I don't know about other collectors, but every coins that fell into my hands were never had a chance to escape my strict checking. What if I stumble upon a 10 cent 1971? Absolutely it will be among the happiest day in my collecting life. 

   Why key date coins worth more than ordinary coins? The most obvious reason is that they are simply limited in number compared to other dates, hence harder to be found. Let say you have a 200 pieces of Malaysia 50 Sen, if you are lucky enough, maybe you will found only one Malaysia 50 Sen dated 1995. Try it if you don't believe me.

    Get excited? Okay this is the list for you to look for in your coins. If you are not a collector, but happen to have these coins, do inform me so that I can publish it (with the photo and your name in it) in my blog. Cheers!

1.  50 Sen Malaysia - 1969, 1995
2. 20 Sen Malaysia - 1970, 1978, 1994
3. 10 Sen Malaysia - 1971, 1994, 2003

footnote: I will update later a proper table for list of key dates coins.

Appendix: photo of some of my recently discovered key date coins.

Wednesday, November 3, 2010

40. Malay Sultanate Malacca Tin Coin, Sultan Muzaffar Shah Half Pitis 1446 - 1456 AD

image: obverse and reverse of the coin

Country of Origin: Malacca (Now a state, part of Malaysia)
Date: 1446 - 1456 AD
Denomination: Half Pitis
Weight: 1.85 - 2.26 grammes
Edge: -
Dimension: Diameter of 15mm
Composition: Tin
Population: Unknown
Reference: SS2
Mint: Malacca
Category: Malay Sultanate Coin
Extra Note: The obverse "Muzaffar Shah Al Sultan", The Supreme Ruler, Muzaffar Shah, and reverse interlaced Arabic inscription "Nasir Dunia Wal Al Din", means Helper of The World and the Religion, i.e Islam.
    This is might be the first official coinage series that was once used in Malaysia. Possessing a piece of coin from Malay Sultanate Era surely gives you a time-travel experience, especially when you hold the coin in your bare hands.
    Unfortunately, there are possibly impossible to acquire a mint condition coin, as the composition of lower denomination coins were made from tin, which is highly reactive to environment. But still, the condition of my coin here is worth for keeping as it is about in the same quality as what they have in museum.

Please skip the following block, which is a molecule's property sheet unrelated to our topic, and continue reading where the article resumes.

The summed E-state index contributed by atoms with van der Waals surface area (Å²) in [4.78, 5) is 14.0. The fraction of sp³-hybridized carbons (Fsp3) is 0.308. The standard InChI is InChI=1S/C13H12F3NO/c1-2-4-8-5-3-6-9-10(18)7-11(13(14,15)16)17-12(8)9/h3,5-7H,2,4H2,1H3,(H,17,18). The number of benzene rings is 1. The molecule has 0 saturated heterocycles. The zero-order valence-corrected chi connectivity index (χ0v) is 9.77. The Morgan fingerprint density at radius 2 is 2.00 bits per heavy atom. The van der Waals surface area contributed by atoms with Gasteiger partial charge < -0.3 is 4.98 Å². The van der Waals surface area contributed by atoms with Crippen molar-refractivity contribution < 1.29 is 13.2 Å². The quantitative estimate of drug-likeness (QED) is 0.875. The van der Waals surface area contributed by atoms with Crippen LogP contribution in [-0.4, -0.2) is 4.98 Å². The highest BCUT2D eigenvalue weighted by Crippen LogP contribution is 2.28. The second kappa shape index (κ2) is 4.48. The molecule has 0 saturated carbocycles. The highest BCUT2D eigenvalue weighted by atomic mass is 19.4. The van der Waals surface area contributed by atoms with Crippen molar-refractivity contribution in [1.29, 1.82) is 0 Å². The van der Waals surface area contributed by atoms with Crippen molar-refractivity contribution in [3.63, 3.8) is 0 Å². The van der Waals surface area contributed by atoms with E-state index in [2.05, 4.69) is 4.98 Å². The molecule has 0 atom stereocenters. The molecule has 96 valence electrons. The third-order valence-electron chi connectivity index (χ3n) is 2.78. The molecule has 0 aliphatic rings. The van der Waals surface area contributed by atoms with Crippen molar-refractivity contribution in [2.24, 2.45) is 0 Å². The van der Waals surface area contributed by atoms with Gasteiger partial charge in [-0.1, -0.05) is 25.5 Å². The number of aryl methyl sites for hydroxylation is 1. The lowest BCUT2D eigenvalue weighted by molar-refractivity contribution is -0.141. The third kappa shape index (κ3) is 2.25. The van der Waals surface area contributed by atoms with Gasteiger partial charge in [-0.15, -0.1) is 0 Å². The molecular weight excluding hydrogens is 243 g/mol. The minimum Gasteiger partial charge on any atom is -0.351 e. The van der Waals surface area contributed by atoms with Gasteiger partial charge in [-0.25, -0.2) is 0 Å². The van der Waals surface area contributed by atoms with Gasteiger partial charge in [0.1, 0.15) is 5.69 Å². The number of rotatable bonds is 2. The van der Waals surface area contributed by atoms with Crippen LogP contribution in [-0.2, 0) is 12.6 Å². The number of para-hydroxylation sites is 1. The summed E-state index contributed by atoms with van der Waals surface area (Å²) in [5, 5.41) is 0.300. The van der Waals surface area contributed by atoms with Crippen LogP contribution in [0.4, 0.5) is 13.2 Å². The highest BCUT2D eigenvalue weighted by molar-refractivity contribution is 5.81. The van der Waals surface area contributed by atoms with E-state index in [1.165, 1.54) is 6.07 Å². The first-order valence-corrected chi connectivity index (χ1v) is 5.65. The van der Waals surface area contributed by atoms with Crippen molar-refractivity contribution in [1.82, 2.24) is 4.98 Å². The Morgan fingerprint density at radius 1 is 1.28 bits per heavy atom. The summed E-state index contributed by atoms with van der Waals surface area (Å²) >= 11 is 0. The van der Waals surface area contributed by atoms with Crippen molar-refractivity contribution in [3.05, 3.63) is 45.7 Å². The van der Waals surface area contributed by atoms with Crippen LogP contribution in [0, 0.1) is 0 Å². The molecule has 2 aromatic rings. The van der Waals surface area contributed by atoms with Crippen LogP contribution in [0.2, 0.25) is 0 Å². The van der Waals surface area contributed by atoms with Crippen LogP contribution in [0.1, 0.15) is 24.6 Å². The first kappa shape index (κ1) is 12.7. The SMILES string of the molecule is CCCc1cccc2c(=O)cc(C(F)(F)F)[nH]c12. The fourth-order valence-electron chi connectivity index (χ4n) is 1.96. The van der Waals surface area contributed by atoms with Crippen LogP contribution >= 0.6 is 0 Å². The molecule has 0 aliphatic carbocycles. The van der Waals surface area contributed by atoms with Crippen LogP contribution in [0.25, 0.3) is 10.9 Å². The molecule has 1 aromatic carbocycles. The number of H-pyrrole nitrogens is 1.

Tin coins are easy to be counterfeited, including this Malay Sultanate Era coins. The best way to detect fake coins is to conduct experimental tests on the coins, carbon grading, composition test and so on, but involves a lot of money. Do not go for this unless you are hardcore serious collector. The other way to ensure you will have the genuine coins is by knowing the background of the seller. Make sure you know whether the seller has reputation or not in selling genuine coins. Extra point is given to the seller which is also a collector, because a collector will never claim a fake one to be a genuine one.

cropped document from reference, SS.

Sunday, October 31, 2010

39. British Trade Dollar 1902B with Chopmarks

Country of Origin: Mainly circulated in Straits Settlements and Malay States
Date: 1902
Denomination: 1 Dollar
Weight: 26.95g
Edge: Milled
Dimension: Diameter of 39.0mm
Composition: 0.9 Silver
Population: 30,404,499
Reference: ST KN1
Mint: Bombay
Mint Mark(s): Incuse "B", appeared in the middle point of the trident.
Category: Trade Dollars
Extra Note: The obverse shows the standing Britannia with a trident and a shield in front of a sailing ship, a symbol of trade. The case of the value of name in Chinese, Yi Yuan and Malay, Satu Ringgit means One Dollar, in flower ornament. Both sides are bordered by Mäanderband.

     This is a badly circulated British Trade Dollar dated 1902B in my collection. Bought it at a price of only RM40, I really think that was quite a good deal for me. Even the condition of this coin is not so appealing, but at least I am confident that this is a genuine piece. A lot of counterfeited pieces exist in the market for selling, even the prestigious auctions sometimes are vulnerable!

   And beside that, the chopmarks are just too cute. See those markings on the coins? Those chopmarks are small punch marks or counterstamps applied to coin, mainly by Chinese traders through whose hands is passed. The chopmarks serves as indication that the coins are genuine and of full weight and fineness. And most of all, the chopmarks gives historical value to the coin. Should I add my chopmark to this coin?

   Sadly I can't decipher the meaning of the chopmarks nor trace it of its origin. Is there any catalogue listing all the chopmarks found in trade dollars?

   I had asked the dealer to decipher the meaning of the chopmark. He said the chopmark to the left of the right hand of Britannia means "debt". Is it true?

Friday, October 29, 2010

38. Straits Settlements 1935 1 Dollar


Country of Origin: Straits Settlements (Now a part of Malaysia and Singapore)

Year: 1935
Denomination: 1 Dollar
Prefixes: K/67 94669 K/32 24483
Dimension: 125mm x 64 mm
References: K.N Boon B20e
Category: Normal Circulation Note
Sign(s): Rex Curral
Vignette/Portrait: King Edward

Watermark(s): a tiger head at the left of obverse